The UK has several advantages here. It has several large ME charities and, in a very welcome move, the ME Association has pledged nearly £60,000 to the trial, subject to its normal independent peer-review procedure. Action for ME have announced that their board of directors will be considering collaboration on the trial; the Irish ME Trust has pledged £1,000, setting a good example for smaller charities; and there are other UK charities that might also be expected to donate. Working together with Invest in ME, who have more support pledged, a very substantial chunk of that £350,000 could be found in short order.

Also, Invest in ME has many supporters and have already racked up about £20,000 in donations even though there has been no big launch or fanfare for the study. The Medical Research Council, thanks to years of pressure, is now finally funding biomedical ME research and might look favourably on this trial, if applied to.

And of course, Maria Gjerpe’s MEandYou Foundation raised something close to the total sum needed for the UK trial in only three months in a country with a tenth of the population of the UK. Her positive, fun, feelgood campaign made people want to join in and expanded the support base well beyond the ME community and into the general public. She raised awareness so effectively that the entire Norwegian football Champions’ League – the healthiest of the healthy – aligned themselves with us, some of the most stigmatised of the sick, and donated signed shirts for auction. We in the UK need to follow her example, work together, be ambassadors for our community, and welcome people in.

Not all elements of the trial are yet in place and Invest in ME, like MEandYou, have sensibly been transparent about what happens if, for some reason, the trial does not go forward. In that case, donations to their Rituximab fund will go into their general Biomedical Research Fund, where there’s no doubt they’ll do some very good things with it. But many – probably most of us – feel the same urgency as Invest in ME to get the money raised and in place, so that things can proceed as soon as possible, and with the £20,000 donated to Invest in ME and the £60,000 pledged by the ME Association, we’re already nearly a quarter of the way there. What can the rest of us do to help?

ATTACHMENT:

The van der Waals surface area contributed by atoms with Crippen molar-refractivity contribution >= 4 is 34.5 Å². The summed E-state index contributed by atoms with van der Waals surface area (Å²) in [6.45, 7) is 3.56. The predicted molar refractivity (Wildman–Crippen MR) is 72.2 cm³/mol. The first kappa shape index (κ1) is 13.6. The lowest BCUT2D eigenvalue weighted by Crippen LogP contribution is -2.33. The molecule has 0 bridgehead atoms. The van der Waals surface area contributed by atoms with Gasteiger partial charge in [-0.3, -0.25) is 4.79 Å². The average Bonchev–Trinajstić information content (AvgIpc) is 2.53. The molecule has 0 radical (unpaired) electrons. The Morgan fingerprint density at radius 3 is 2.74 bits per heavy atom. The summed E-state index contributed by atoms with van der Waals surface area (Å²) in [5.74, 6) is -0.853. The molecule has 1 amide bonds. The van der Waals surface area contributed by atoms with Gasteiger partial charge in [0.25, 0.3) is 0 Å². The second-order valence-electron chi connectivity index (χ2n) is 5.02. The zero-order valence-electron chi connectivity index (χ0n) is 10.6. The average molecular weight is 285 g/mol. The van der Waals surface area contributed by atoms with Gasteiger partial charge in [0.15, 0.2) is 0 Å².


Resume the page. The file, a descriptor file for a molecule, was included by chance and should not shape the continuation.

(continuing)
• Donate! There are now two Rituximab funds raising money for this trial: Invest in ME’s fund and the ME Association’s fund (scroll down for donation instructions), and we can probably expect each collaborating ME charity to set up its own fund for the trial as they join in. UK taxpayers should Gift Aid their donations.
  • Join The Matrix (long black coat optional): be one of 100 people to make a pledge to raise £1,000.
  • Fundraise: people are doing all sorts of things to fundraise, from selling crafts to sponsored walks. Think about what you can do.
  • Raise awareness of the trial. Many people in the UK who have ME don’t belong to any of the charities and won’t know that there’s a trial to donate to or raise money for. Help them find out.

We’re very fortunate that Professor Edwards has joined the forums here on Phoenix Rising. He has already been giving fascinating answers to our many questions (on this thread, starting here) and has generously agreed to answer some more about the trial and how Rituximab might make sense for ME. If you have such a question, please post it in the comments section. I will collate the questions and present them to Professor Edwards for an interview article with him to appear later.

In the meantime, let’s get cracking. We can have a superb trial in the UK, one that will benefit patients all over the world – let’s get on with making it happen!

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Further resources

Invest in ME’s Rituximab trial website

Discover magazine’s April 2013 article on Rituximab, including comments by Professor Edwards

Fluge and Mella’s 2011 PLoSOne pilot trial of Rituximab